Period questions come into every girl’s mind. Trust us, we do too. It’s not just during puberty (which is pretty scary btw) but after you have had period for years.
Here are the answers to ten questions about your menstrual cycle that you might have been too afraid or embarrassed to ask.
- Why do we call it a menstruation?
Why is this monthly thing called a menstruation? Why does it have the “men-” prefix when men don’t even have it? Turns out the word “menstruation” comes from the Latin word “menses”, which translates to month.
- Is PMS even real?
If you ask any woman, PMS is most definitely real. Examples include traffic, or a work mistake, or other minor inconveniences in life, which blew up like an anatomic bomb finishing with a mushroom cloud in the air.
There have been debates in science if PMS is a “real” phenomenon for a long time now. We know this is disappointing but a study conducted by UK National Institutes of Health (NIH) researchers has shown that some women may simply be more sensitive to changes in hormone levels, even normal changes. These could contribute to the increased symptoms of sadness, irritability, and depression that many women face. The study also suggested that up to 56 percent of severe PMS cases are genetically inherited.
- Can I Get Pregnant During My Period?
You can get pregnant at any time, even when you’re bleeding. If you don’t want that, talk to your doctor about using some type of birth control, no matter what time of the month it is. It’s also important to protect yourself against STDs, so check with your doctor to make sure you’re practicing safe sex.
- Does having your period smell?
It shouldn’t! Menstrual odor happens when menstrual fluid comes in contact with air. When menstrual fluid is absorbed within the vagina, like through a tampon, it is not exposed to the air, so there shouldn’t be an odor. If you’re feeling worried, just be sure to change your pads and tampons frequently to help keep odor at bay.
- Do Tampons Cause Toxic Shock Syndrome?
Tampons rarely cause infections leading to TSS. To lower your chances of getting the infection, change your tampon every 4 hours or so. Wear a thinner tampon, too. If you have fever, chills, diarrhea, nausea, or a rash 2-3 days after your period starts, see your doctor.
- How Long Should My Period Last?
For most women, it goes on for 3 to 5 days. If that’s not you, don’t worry. One can last as few as 2 days of as many as 7. If you’re bleeding more than 7 days in a row, talk to your doctor.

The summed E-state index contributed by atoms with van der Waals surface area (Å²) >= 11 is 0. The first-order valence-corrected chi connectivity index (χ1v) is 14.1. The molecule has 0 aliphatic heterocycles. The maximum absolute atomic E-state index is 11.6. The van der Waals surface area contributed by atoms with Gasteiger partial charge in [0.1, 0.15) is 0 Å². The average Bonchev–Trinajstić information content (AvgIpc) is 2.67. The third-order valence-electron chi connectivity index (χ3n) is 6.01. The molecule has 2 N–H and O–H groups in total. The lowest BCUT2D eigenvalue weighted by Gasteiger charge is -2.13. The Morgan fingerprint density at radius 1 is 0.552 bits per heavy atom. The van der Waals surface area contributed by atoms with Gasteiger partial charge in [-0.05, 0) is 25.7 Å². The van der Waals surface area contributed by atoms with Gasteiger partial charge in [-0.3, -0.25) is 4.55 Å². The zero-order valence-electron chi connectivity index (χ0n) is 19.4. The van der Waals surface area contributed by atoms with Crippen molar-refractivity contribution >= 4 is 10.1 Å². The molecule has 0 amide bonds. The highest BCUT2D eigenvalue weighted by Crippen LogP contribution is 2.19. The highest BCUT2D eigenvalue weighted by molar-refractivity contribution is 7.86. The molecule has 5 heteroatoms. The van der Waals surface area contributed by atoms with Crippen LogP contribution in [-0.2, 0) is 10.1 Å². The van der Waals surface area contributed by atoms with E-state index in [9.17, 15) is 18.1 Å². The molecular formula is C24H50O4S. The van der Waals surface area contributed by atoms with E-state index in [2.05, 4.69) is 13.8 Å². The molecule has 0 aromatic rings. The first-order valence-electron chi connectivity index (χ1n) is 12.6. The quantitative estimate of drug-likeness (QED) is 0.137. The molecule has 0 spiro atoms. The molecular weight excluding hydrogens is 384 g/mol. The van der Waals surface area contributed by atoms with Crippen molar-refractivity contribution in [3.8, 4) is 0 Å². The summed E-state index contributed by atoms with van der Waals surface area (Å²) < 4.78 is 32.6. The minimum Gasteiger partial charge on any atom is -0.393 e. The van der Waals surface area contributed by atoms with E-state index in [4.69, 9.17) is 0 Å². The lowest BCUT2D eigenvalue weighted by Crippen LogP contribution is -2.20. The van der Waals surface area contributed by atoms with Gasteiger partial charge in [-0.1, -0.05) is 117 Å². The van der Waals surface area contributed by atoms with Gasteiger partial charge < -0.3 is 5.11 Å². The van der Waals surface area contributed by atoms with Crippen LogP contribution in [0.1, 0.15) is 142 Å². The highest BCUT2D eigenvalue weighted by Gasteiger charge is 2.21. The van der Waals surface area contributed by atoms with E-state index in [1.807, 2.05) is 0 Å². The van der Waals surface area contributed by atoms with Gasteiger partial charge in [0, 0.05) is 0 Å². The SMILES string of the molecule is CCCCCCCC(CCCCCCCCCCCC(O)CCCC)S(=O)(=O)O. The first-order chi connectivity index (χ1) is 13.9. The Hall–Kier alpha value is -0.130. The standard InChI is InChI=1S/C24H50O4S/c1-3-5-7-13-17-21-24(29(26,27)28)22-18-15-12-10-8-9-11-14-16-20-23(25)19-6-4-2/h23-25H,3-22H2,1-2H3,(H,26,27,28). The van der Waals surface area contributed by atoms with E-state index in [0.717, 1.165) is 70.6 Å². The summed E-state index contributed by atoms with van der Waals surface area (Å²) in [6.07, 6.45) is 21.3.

- Why do you poop so much on your period?
If you’ve ever wondered if you could just be imagining the fact that you have to poop more on your period, let me assure you that you’re not imagining things. Your menstrual cycle really gets things flowing in your body, including making your stool flow a little more smoothly than usual. The stool is looser, so you’re more likely to have a bowel movement when you’re on your period.
Credits also go to prostaglandins which help to relax your muscles and prepare to shed your uterine lining for you. As a fun fact, those prostaglandins are also the same vital part of the labor process, to help your body get rid of excess poop that stands in the way of your baby’s descent into the birth canal.
- Why is my skin so bad before my period?
Those dang hormones. That’s why.
Your hormones fluctuate throughout your menstrual cycle. Just before your period starts, estrogen and progesterone levels drop. This can trigger your sebaceous glands to secrete more sebum, an oily substance that lubricates your skin. Too much can result in clogged pores and breakouts.
Hormones can also increase skin inflammation and the production of acne-causing bacteria.
- How much blood do I lose during my period?
Most girls lose about 1/4 cup of menstrual fluid during their periods (mostly in the first few days). Not to worry, though — your body makes up for it.
- When will I stop having my period for good?
Women get periods until menopause, which is when menstruation and the ability to have children stops. In most women, it usually happens in their late 40sor early 50s. But menopause can happen earlier or later. Some women may stop menstruation by the time they’re 35 years old, and others may not stop until their late 50s.